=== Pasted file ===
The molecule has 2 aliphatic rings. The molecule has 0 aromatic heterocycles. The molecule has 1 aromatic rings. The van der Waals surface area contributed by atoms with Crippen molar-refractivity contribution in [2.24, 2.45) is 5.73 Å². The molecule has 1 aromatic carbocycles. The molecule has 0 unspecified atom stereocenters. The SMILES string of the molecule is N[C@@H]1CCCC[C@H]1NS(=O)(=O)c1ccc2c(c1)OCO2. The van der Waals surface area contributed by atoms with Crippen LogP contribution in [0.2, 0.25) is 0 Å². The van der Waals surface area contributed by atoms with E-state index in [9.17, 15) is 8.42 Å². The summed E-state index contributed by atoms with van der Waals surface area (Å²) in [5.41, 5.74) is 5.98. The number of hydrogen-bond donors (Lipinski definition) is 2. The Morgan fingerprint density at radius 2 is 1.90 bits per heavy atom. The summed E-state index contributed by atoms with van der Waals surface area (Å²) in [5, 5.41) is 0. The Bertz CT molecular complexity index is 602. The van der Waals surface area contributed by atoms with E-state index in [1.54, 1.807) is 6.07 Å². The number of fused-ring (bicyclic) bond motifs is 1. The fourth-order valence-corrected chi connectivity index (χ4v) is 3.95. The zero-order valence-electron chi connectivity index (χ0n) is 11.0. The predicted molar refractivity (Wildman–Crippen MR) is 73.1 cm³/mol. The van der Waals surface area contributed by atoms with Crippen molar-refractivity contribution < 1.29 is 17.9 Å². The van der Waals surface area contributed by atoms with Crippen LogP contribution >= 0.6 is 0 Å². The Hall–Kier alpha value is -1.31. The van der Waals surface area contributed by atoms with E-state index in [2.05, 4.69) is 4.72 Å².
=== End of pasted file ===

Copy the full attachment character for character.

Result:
The molecule has 2 aliphatic rings. The molecule has 0 aromatic heterocycles. The molecule has 1 aromatic rings. The van der Waals surface area contributed by atoms with Crippen molar-refractivity contribution in [2.24, 2.45) is 5.73 Å². The molecule has 1 aromatic carbocycles. The molecule has 0 unspecified atom stereocenters. The SMILES string of the molecule is N[C@@H]1CCCC[C@H]1NS(=O)(=O)c1ccc2c(c1)OCO2. The van der Waals surface area contributed by atoms with Crippen LogP contribution in [0.2, 0.25) is 0 Å². The van der Waals surface area contributed by atoms with E-state index in [9.17, 15) is 8.42 Å². The summed E-state index contributed by atoms with van der Waals surface area (Å²) in [5.41, 5.74) is 5.98. The number of hydrogen-bond donors (Lipinski definition) is 2. The Morgan fingerprint density at radius 2 is 1.90 bits per heavy atom. The summed E-state index contributed by atoms with van der Waals surface area (Å²) in [5, 5.41) is 0. The Bertz CT molecular complexity index is 602. The van der Waals surface area contributed by atoms with E-state index in [1.54, 1.807) is 6.07 Å². The number of fused-ring (bicyclic) bond motifs is 1. The fourth-order valence-corrected chi connectivity index (χ4v) is 3.95. The zero-order valence-electron chi connectivity index (χ0n) is 11.0. The predicted molar refractivity (Wildman–Crippen MR) is 73.1 cm³/mol. The van der Waals surface area contributed by atoms with Crippen molar-refractivity contribution < 1.29 is 17.9 Å². The van der Waals surface area contributed by atoms with Crippen LogP contribution >= 0.6 is 0 Å². The Hall–Kier alpha value is -1.31. The van der Waals surface area contributed by atoms with E-state index in [2.05, 4.69) is 4.72 Å².